The division is based on differences in mechanical properties and in the method for the transfer of heat.
A phenotypic characteristic, acquired during growth and development, that is not genetically based and therefore cannot be passed on to the next generation for example, the large muscles of a weightlifter.
Any heritable characteristic of an organism that improves its ability to survive and reproduce in its environment. Also used to describe the process of genetic change within a population, as influenced by natural selection.
A graph of the average fitness of a population in relation to the frequencies of genotypes in it. Peaks on the landscape correspond to genotypic frequencies at which the average fitness is high, valleys to genotypic frequencies at which the average fitness is low.
Also called a fitness surface. A behavior has adaptive logic if it tends to increase the number of offspring that an individual contributes to the next and following generations.
If such a behavior is even partly genetically determined, it will tend to become widespread in the population. Then, even if circumstances change such that it no longer provides any survival or reproductive advantage, the behavior will still tend to be exhibited -- unless it becomes positively disadvantageous in the new environment.
The diversification, over evolutionary time, of a species or group of species into several different species or subspecies that are typically adapted to different ecological niches for example, Darwin's finches.
The term can also be applied to larger groups of organisms, as in "the adaptive radiation of mammals. A mode of coping with competition or environmental conditions on an evolutionary time scale. Species adapt when succeeding generations emphasize beneficial characteristics.
A person who believes that the existence of a god or creator and the nature of the universe is unknowable. An umbrella term for various simple organisms that contain chlorophyll and can therefore carry out photosynthesis and live in aquatic habitats and in moist situations on land.
The term has no direct taxonomic significance. Algae range from macroscopic seaweeds such as giant kelp, which frequently exceeds 30 m in length, to microscopic filamentous and single-celled forms such as Spirogyra and Chlorella.
One of the alternative forms of a gene. For example, if a gene determines the seed color of peas, one allele of that gene may produce green seeds and another allele produce yellow seeds.
In a diploid cell there are usually two alleles of any one gene one from each parent. Within a population there may be many different alleles of a gene; each has a unique nucleotide sequence.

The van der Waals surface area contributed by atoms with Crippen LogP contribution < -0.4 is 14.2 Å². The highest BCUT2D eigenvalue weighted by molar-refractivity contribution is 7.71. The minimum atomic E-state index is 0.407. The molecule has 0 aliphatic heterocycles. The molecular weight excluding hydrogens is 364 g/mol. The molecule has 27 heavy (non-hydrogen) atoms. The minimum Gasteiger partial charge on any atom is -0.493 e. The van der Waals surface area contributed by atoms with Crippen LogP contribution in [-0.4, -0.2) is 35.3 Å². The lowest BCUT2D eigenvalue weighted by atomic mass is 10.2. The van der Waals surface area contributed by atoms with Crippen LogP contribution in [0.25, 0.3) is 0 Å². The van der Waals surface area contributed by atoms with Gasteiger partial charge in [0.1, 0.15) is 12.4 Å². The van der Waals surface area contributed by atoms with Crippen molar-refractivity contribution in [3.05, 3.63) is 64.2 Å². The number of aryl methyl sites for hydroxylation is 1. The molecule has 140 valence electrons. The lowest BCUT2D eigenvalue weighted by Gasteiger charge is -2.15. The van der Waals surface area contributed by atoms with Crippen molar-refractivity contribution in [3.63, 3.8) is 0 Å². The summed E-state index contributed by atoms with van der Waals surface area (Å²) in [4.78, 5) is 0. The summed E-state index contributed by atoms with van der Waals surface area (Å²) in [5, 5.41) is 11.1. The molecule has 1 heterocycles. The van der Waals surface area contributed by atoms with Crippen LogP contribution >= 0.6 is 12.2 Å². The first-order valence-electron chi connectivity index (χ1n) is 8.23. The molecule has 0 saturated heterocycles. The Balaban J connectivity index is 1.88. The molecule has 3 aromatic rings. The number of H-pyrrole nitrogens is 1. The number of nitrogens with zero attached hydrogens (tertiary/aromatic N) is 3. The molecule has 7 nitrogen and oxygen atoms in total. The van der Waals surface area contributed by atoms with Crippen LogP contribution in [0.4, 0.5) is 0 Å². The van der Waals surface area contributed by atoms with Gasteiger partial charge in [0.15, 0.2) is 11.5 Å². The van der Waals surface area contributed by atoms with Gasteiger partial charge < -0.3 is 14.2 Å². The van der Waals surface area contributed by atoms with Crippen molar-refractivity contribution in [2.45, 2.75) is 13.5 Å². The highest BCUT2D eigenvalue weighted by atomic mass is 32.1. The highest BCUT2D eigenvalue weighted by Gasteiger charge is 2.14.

The relation between the size of an organism and the size of any of its parts. For example, an allometric relation exists between brain size and body size, such that in this case animals with bigger bodies tend to have bigger brains.
Allometric relations can be studied during the growth of a single organism, between different organisms within a species, or between organisms in different species. Speciation that occurs when two or more populations of a species are geographically isolated from one another sufficiently that they do not interbreed.
Living in separate places. The unit molecular building block of proteinswhich are chains of amino acids in a certain sequence.
There are 20 main amino acids in the proteins of living things, and the properties of a protein are determined by its particular amino acid sequence. A series of amino acids, the building blocks of proteinsusually coded for by DNA. Extinct relatives of cephalopods squid, octopi, and chambered nautilusesthese mollusks had coiled shells and are found in the fossil record of the Cretaceous period.
The group of reptiles, birds, and mammals. These all develop through an embryo that is enclosed within a membrane called an amnion.
The amnion surrounds the embryo with a watery substance, and is probably an adaptation for breeding on land.Plate tectonics theory is taught in science classrooms around the world, but just 50 years ago it was a hotly contested theory.
The idea that the Earth’s crust is made up of huge tectonic plates that are floating on an ocean of molten hot magma seemed too fantastic to be believed.
It may be fantastic, but that is. Fossil Distribution. One of the first lines of evidence suggesting the existence of plate tectonics was the discovery of very similar fossils in rock masses separated by vast distances and by ocean expanses. It suggested that those land areas had in the past been connected.
The second piece of evidence in support of continental drift came during the late s and early 60s from data on the made it clear around that continental drift was feasible and the theory of plate tectonics, which was defined in a series of papers between and , was born, with all its extraordinary explanatory and predictive.
What are 3 pieces of evidence that support the theory of Continental Drift? - Landform (•the coast of different continents are similar (especially the east coast of south America and the west coast of Africa) What are the 4 pieces of evidence used to support the theory of plate tectonics?-Seafloor Spreading-Earthquake patterns -Ocean.
Climate change is a change in the statistical distribution of weather patterns when that change lasts for an extended period of time (i.e., decades to millions of years). Climate change may refer to a change in average weather conditions, or in the time variation of weather . Reclamation Library Glossary.
Listed alphabetically below are definitions for terms commonly used by the Bureau of Reclamation. Clickable alphabet links have been provided at the beginning and end of the glossary to aid in searches.